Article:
When Gov. Phil Murphy visited Westfield in June to talk gun safety days after a man was arrested in the parking lot of a local school holding a .45-caliber handgun with an arsenal of hollow-point bullets, Democratic Assembly candidate Stacey Gunderman was a no-show.
The missed opportunity to stand with the governor in contrast to Republican incumbents with strong ratings from the National Rifle Association is one example cited by some Democrats worried that Gunderman is not yet ready for prime-time as she seeks to oust Jon Bramnick (R-Westfield) and Nancy Munoz (R-Summit) in the politically competitive 21st district.
Gunderman appears to be struggling as a first-time candidate.
Sources say that she has blown off door-to-door canvassing and scheduled call time for fundraising. Gunderman is having trouble raising money on her own — – she raised just $13,165 in her individual account — yet has had blowups over fundraisers being scheduled for just her running mate, Lisa Mandelblatt.
It seems that Gunderman doesn’t like it when campaign events happen without her, yet her candidacy appears to be hampered by her lack of daytime availability.
She works as a sales associate at Lantern Hill, a senior independent housing community in New Providence. Her employer, Maryland-based Erickson Living, has asked that she keep her political activities out of the workplace, limiting her ability to take or make calls or attend events until after 5 PM or on weekends.
What seems to be concerning some Democrats is that Gunderman is not using the time available to her for campaigning effectively. She recently used social media to post a photo of her family attending a minor league baseball game taken while her running mate was going door-to-door.
In a state where friction between Assembly running mates is the norm, Gunderman risks becoming estranged with Mandelblatt, who is campaigning at a frenetic pace and is essentially funding Gunderman’s campaign as well as her own.
This weekend, Gunderman is headed to Colorado for a ten-day vacation. Her absence has caused some to openly wonder why she’s not using her fixed vacation time to campaign — and why she’s not taking her vacation days in October to become a full-time candidate.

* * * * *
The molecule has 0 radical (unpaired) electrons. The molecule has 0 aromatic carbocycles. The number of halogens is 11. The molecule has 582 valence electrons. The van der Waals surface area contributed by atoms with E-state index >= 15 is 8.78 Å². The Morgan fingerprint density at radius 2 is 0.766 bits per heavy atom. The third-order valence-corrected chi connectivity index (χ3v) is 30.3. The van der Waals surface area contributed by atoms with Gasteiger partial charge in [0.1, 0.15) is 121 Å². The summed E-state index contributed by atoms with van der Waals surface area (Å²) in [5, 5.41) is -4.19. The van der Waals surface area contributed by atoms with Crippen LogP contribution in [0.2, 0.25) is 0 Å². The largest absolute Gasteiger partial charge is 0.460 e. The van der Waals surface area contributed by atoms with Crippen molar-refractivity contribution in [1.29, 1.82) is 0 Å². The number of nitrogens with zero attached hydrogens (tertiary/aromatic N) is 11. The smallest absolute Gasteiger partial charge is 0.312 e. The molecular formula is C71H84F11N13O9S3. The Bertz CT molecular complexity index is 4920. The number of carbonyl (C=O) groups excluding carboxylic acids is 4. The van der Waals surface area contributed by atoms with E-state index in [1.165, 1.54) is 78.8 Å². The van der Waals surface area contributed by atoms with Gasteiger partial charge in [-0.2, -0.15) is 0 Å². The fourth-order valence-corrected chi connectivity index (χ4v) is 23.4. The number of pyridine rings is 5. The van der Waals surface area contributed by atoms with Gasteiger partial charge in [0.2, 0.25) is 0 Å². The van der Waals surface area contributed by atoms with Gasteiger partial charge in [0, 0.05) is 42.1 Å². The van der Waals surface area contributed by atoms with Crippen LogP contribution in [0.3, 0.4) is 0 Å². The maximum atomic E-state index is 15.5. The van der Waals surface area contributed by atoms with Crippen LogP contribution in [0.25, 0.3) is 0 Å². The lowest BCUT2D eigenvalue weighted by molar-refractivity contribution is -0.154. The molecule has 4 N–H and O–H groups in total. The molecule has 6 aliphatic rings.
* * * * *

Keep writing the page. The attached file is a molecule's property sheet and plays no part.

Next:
Gunderman pushed back on her time constraints, saying she was “proud to set an example to other working women who want to get involved in making a difference in their communities.”
“I am fully committed. My family is fully committed. The results will come,” Gunderman told the New Jersey Globe.
Gunderman’s critics say it’s not entirely clear how clearly she understands the demands of a political campaign.
A party screening committee awarded Gunderman the organization line in Union County by one vote, 6 to 5, against Jill LaZare.
After that, Gunderman was unable to secure the organization lines in Somerset and Morris counties.
Somerset County Democratic Chairman Peg Schaffer called an open primary in Somerset, and LaZare defeated Gunderman at the Morris County Democratic convention by a vote of 9 to 4.
Six days after Gunderman won the Democratic primary, she was unable to get re-elected to her post as New Providence Democratic Municipal Chair. She showed up to her own reorganization meeting expecting to win another term, only to find that Rupa Kale had the votes to oust her.
Micah Rasmussen, the director of the Rebovich Institute for New Jersey Politics at Rider University, says that Gunderman’s vacation time could cost her, especially since she already has constraints on her daily calendar.
“The most finite campaign resource is a candidate’s time. You can always raise more money, but you can’t add those two more weeks you needed to finish ahead,” Rasmussen said. “With 117 days between today and Election Day, every day is several dozen more voters a candidate can meet or contributions you can ask for.”
Close races in New Jersey legislative races are not unusual.
In the neighboring 16th district, Democrat Andrew Zwicker (D-South Brunswick) unseated Assemblywoman Donna Simon (R-Readington) by 78 votes in 2015. Assemblyman Vince Mazzeo (D-Northfield) won by 40 votes in his 2013 campaign against incumbent John Amodeo (R-Margate)
In 2017, Republicans Joe Howarth (R-Evesham) and Ryan Peters (R-Hainesport) won by just a few hundred votes.
“You’d hate to be left wondering what might have been if you’d taken this year’s vacation over Thanksgiving or winter break,” Rasmussen said. “This is especially so when you’re a challenger who is trying to close a years-long gap in name recognition and familiarity over an incumbent.”
Candidates typically want to run strong right out of the gate, so that their numbers look good when party organizations or political actions committees do polling in the fall to decide where to allocate their resources.
“Early momentum is also critically important to adding support later in the campaign,” Rasmussen explained. “So missing out on early contributions or doors knocked could mean a different race gets more targeting.”
Gunderman is not the only candidate to face criticism for their time commitments in the 21st district.
Bramnick, the Assembly Minority Leader, finds himself battling to keep his own seat instead of raising money for other Republican incumbents facing tough challenges – and to the detriment of GOP challengers seeking to topple Democratic legislators in Murphy’s mid-term election.
Like Gunderman, Bramnick has a day job as a partner in his own law firm. Additionally, he spends time moonlighting as a stand-up comedian and his hawking his new book.
Democrats think that could be an issue.
“While one of our opponents is spending his time on a book tour, we are actually connecting with the voters Jon Bramnick and Nancy Munoz have neglected,” Gunderman said.